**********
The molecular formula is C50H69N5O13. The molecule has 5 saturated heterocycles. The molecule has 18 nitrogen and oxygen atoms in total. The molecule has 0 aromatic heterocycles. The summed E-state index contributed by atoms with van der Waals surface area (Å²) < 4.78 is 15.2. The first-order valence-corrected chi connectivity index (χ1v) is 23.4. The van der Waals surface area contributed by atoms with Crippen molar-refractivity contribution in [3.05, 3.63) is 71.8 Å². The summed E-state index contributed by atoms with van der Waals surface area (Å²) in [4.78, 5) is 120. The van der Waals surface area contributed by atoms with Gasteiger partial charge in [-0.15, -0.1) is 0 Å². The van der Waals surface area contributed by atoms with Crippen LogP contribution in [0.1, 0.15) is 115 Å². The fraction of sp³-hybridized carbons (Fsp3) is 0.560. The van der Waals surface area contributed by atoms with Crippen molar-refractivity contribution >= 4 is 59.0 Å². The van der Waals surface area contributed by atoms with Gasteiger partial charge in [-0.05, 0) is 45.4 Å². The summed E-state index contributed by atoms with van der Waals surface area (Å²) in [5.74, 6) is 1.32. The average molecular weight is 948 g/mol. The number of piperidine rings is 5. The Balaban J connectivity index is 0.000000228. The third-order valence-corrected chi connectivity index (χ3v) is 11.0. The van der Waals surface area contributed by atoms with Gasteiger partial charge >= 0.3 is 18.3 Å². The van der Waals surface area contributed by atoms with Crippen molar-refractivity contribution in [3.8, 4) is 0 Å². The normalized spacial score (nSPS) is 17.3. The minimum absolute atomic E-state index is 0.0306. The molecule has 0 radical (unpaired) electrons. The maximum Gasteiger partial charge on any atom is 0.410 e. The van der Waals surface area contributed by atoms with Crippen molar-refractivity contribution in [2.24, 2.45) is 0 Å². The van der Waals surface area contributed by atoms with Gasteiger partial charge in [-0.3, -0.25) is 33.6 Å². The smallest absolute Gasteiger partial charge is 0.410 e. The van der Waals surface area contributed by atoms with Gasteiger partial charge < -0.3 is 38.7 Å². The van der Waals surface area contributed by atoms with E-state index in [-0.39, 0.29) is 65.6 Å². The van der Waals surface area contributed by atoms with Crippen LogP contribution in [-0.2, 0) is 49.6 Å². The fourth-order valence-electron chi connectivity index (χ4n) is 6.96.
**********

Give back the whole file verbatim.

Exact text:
The molecular formula is C50H69N5O13. The molecule has 5 saturated heterocycles. The molecule has 18 nitrogen and oxygen atoms in total. The molecule has 0 aromatic heterocycles. The summed E-state index contributed by atoms with van der Waals surface area (Å²) < 4.78 is 15.2. The first-order valence-corrected chi connectivity index (χ1v) is 23.4. The van der Waals surface area contributed by atoms with Crippen molar-refractivity contribution in [3.05, 3.63) is 71.8 Å². The summed E-state index contributed by atoms with van der Waals surface area (Å²) in [4.78, 5) is 120. The van der Waals surface area contributed by atoms with Gasteiger partial charge in [-0.15, -0.1) is 0 Å². The van der Waals surface area contributed by atoms with Crippen LogP contribution in [0.1, 0.15) is 115 Å². The fraction of sp³-hybridized carbons (Fsp3) is 0.560. The van der Waals surface area contributed by atoms with Crippen molar-refractivity contribution >= 4 is 59.0 Å². The van der Waals surface area contributed by atoms with Gasteiger partial charge in [-0.05, 0) is 45.4 Å². The summed E-state index contributed by atoms with van der Waals surface area (Å²) in [5.74, 6) is 1.32. The average molecular weight is 948 g/mol. The number of piperidine rings is 5. The Balaban J connectivity index is 0.000000228. The third-order valence-corrected chi connectivity index (χ3v) is 11.0. The van der Waals surface area contributed by atoms with Gasteiger partial charge >= 0.3 is 18.3 Å². The van der Waals surface area contributed by atoms with Crippen molar-refractivity contribution in [3.8, 4) is 0 Å². The normalized spacial score (nSPS) is 17.3. The minimum absolute atomic E-state index is 0.0306. The molecule has 0 radical (unpaired) electrons. The maximum Gasteiger partial charge on any atom is 0.410 e. The van der Waals surface area contributed by atoms with Crippen molar-refractivity contribution in [2.24, 2.45) is 0 Å². The van der Waals surface area contributed by atoms with Gasteiger partial charge in [-0.3, -0.25) is 33.6 Å². The smallest absolute Gasteiger partial charge is 0.410 e. The van der Waals surface area contributed by atoms with Gasteiger partial charge < -0.3 is 38.7 Å². The van der Waals surface area contributed by atoms with E-state index in [-0.39, 0.29) is 65.6 Å². The van der Waals surface area contributed by atoms with Crippen LogP contribution in [-0.2, 0) is 49.6 Å². The fourth-order valence-electron chi connectivity index (χ4n) is 6.96.